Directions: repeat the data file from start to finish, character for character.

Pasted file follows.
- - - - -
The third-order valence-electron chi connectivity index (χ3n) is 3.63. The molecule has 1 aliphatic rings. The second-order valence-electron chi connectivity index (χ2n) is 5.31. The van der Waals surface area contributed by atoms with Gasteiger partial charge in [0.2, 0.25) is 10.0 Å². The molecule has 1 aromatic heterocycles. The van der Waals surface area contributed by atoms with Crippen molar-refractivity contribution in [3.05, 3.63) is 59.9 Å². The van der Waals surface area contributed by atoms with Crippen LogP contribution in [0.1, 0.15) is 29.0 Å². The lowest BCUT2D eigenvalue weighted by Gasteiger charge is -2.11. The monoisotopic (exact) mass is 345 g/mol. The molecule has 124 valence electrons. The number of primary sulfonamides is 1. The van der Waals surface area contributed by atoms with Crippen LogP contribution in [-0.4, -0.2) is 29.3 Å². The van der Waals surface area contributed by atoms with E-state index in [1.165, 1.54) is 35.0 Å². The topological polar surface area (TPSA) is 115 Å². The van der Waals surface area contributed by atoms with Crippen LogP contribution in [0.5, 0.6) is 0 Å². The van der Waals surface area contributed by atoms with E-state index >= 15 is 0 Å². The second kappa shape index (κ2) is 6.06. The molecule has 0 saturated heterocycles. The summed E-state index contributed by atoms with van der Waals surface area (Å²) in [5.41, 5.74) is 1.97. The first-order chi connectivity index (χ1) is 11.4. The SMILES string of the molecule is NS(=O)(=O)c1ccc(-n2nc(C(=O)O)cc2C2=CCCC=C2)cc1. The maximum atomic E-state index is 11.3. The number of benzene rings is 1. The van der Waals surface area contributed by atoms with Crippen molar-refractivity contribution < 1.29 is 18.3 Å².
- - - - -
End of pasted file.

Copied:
The third-order valence-electron chi connectivity index (χ3n) is 3.63. The molecule has 1 aliphatic rings. The second-order valence-electron chi connectivity index (χ2n) is 5.31. The van der Waals surface area contributed by atoms with Gasteiger partial charge in [0.2, 0.25) is 10.0 Å². The molecule has 1 aromatic heterocycles. The van der Waals surface area contributed by atoms with Crippen molar-refractivity contribution in [3.05, 3.63) is 59.9 Å². The van der Waals surface area contributed by atoms with Crippen LogP contribution in [0.1, 0.15) is 29.0 Å². The lowest BCUT2D eigenvalue weighted by Gasteiger charge is -2.11. The monoisotopic (exact) mass is 345 g/mol. The molecule has 124 valence electrons. The number of primary sulfonamides is 1. The van der Waals surface area contributed by atoms with Crippen LogP contribution in [-0.4, -0.2) is 29.3 Å². The van der Waals surface area contributed by atoms with E-state index in [1.165, 1.54) is 35.0 Å². The topological polar surface area (TPSA) is 115 Å². The van der Waals surface area contributed by atoms with Crippen LogP contribution in [0.5, 0.6) is 0 Å². The van der Waals surface area contributed by atoms with E-state index >= 15 is 0 Å². The second kappa shape index (κ2) is 6.06. The molecule has 0 saturated heterocycles. The summed E-state index contributed by atoms with van der Waals surface area (Å²) in [5.41, 5.74) is 1.97. The first-order chi connectivity index (χ1) is 11.4. The SMILES string of the molecule is NS(=O)(=O)c1ccc(-n2nc(C(=O)O)cc2C2=CCCC=C2)cc1. The maximum atomic E-state index is 11.3. The number of benzene rings is 1. The van der Waals surface area contributed by atoms with Crippen molar-refractivity contribution < 1.29 is 18.3 Å².